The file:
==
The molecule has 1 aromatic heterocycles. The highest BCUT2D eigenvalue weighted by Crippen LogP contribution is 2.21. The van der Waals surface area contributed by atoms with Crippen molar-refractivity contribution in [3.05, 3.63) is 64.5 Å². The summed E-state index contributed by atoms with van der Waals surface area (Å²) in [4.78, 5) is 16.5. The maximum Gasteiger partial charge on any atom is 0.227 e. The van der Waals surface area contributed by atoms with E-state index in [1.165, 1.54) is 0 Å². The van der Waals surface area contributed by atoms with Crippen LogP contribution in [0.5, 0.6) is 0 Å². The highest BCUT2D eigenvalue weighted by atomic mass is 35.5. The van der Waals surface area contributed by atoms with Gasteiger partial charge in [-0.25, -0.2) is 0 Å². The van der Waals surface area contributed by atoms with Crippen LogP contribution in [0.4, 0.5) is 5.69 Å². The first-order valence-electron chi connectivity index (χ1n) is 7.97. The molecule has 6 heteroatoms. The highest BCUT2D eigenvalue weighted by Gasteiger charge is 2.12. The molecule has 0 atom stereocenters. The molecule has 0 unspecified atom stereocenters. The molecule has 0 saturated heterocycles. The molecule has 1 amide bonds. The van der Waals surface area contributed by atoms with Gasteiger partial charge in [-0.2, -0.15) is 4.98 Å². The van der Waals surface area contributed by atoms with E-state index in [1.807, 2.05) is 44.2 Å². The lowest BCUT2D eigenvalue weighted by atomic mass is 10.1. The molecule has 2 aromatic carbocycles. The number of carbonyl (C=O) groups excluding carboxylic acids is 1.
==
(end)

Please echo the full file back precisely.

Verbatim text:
The molecule has 1 aromatic heterocycles. The highest BCUT2D eigenvalue weighted by Crippen LogP contribution is 2.21. The van der Waals surface area contributed by atoms with Crippen molar-refractivity contribution in [3.05, 3.63) is 64.5 Å². The summed E-state index contributed by atoms with van der Waals surface area (Å²) in [4.78, 5) is 16.5. The maximum Gasteiger partial charge on any atom is 0.227 e. The van der Waals surface area contributed by atoms with E-state index in [1.165, 1.54) is 0 Å². The van der Waals surface area contributed by atoms with Crippen LogP contribution in [0.5, 0.6) is 0 Å². The highest BCUT2D eigenvalue weighted by atomic mass is 35.5. The van der Waals surface area contributed by atoms with Gasteiger partial charge in [-0.25, -0.2) is 0 Å². The van der Waals surface area contributed by atoms with Crippen LogP contribution in [0.4, 0.5) is 5.69 Å². The first-order valence-electron chi connectivity index (χ1n) is 7.97. The molecule has 6 heteroatoms. The highest BCUT2D eigenvalue weighted by Gasteiger charge is 2.12. The molecule has 0 atom stereocenters. The molecule has 0 unspecified atom stereocenters. The molecule has 0 saturated heterocycles. The molecule has 1 amide bonds. The van der Waals surface area contributed by atoms with Gasteiger partial charge in [-0.2, -0.15) is 4.98 Å². The van der Waals surface area contributed by atoms with E-state index in [1.807, 2.05) is 44.2 Å². The lowest BCUT2D eigenvalue weighted by atomic mass is 10.1. The molecule has 2 aromatic carbocycles. The number of carbonyl (C=O) groups excluding carboxylic acids is 1.